DME’s don’t want you returning masks. However, many insurance companies require DME’s to give you thirty days in which to return the product and replace it for another. Know your insurance company’s policy with the DME. DME’s will have a tendency to try to bully you into buying a new mask and may even tell you that you cannot return the old mask, even if the return policy exists. In such cases where the DME is actively hostile toward your comfort, you really are better just buying your equipment on line and getting reimbursed directly from the insurance company.
Renting can give you the leeway to try out different machines. If money is less of an object for you, there is no harm in renting. In fact, there can be benefits. For instance if you find you don’t like the loudness of a particular machine, you can try a different machine – even a different make and model. However, since you would be turning in a used machine back to the DME, they have the option of giving you, in turn, a different machine that is also used. In other words, switching machines doesn’t guarantee you’ll get another brand-new machine. You may also find you hate the new machine.
Some people toss and turn radically while they sleep. I’ve heard of people whipping their machine by the hose off the nightstand into the wall or across the bed, often damaging the machine or startling a spouse, all while entirely unconscious. If you are a ‘chucker’, you would be able to return the machine and get a replacement from the DME probably the same day. If you own the machine, you end up having to buy a new machine, or get the one you own fixed – and that can take precious nights of sleep deprivation.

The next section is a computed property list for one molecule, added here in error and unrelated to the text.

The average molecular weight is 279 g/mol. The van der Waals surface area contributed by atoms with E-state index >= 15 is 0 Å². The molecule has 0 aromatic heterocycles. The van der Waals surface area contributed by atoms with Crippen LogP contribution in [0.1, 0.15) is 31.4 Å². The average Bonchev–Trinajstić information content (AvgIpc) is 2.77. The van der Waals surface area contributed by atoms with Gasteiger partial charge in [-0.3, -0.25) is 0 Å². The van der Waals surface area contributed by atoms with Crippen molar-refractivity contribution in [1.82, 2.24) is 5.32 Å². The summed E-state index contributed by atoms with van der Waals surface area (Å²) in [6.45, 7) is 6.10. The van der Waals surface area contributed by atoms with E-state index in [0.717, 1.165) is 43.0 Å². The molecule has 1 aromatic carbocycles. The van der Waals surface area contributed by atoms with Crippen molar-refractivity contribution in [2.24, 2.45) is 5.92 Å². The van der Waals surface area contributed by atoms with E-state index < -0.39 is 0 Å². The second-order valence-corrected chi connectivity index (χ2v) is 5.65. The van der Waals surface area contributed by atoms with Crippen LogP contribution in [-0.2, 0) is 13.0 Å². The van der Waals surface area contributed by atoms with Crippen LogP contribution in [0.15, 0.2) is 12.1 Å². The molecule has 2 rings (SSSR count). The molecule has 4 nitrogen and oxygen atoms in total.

As far as I know there is no ‘renting’ or ‘lending’ of masks from DME’s. You’ll have to join a CPAP support group to find other people willing to switch or try out masks. Some support groups even start ‘lending libraries’ of masks, hoses and even oximeters for their members.
Owning can be good if you are fairly careful with your machine, you know you’re going to use it, and you’re happy with its capabilities. As pointed out earlier the biggest benefit is the considerably-reduced cost of owning vs. renting.
In a future post, I’ll talk about what machine I got, how I got it, and why you should seriously research the best machine for yourself before buying any machine or signing any rental contract.
CPAP – Continuous Positive Airway Pressure – a method of air delivery to the lungs – also synonymous with the machines that provide the same.
DME – Durable Medical Equipment – the stuff we buy from a DME vendor. DME often means ‘DME vendor’ too.
RT – Respiratory Therapist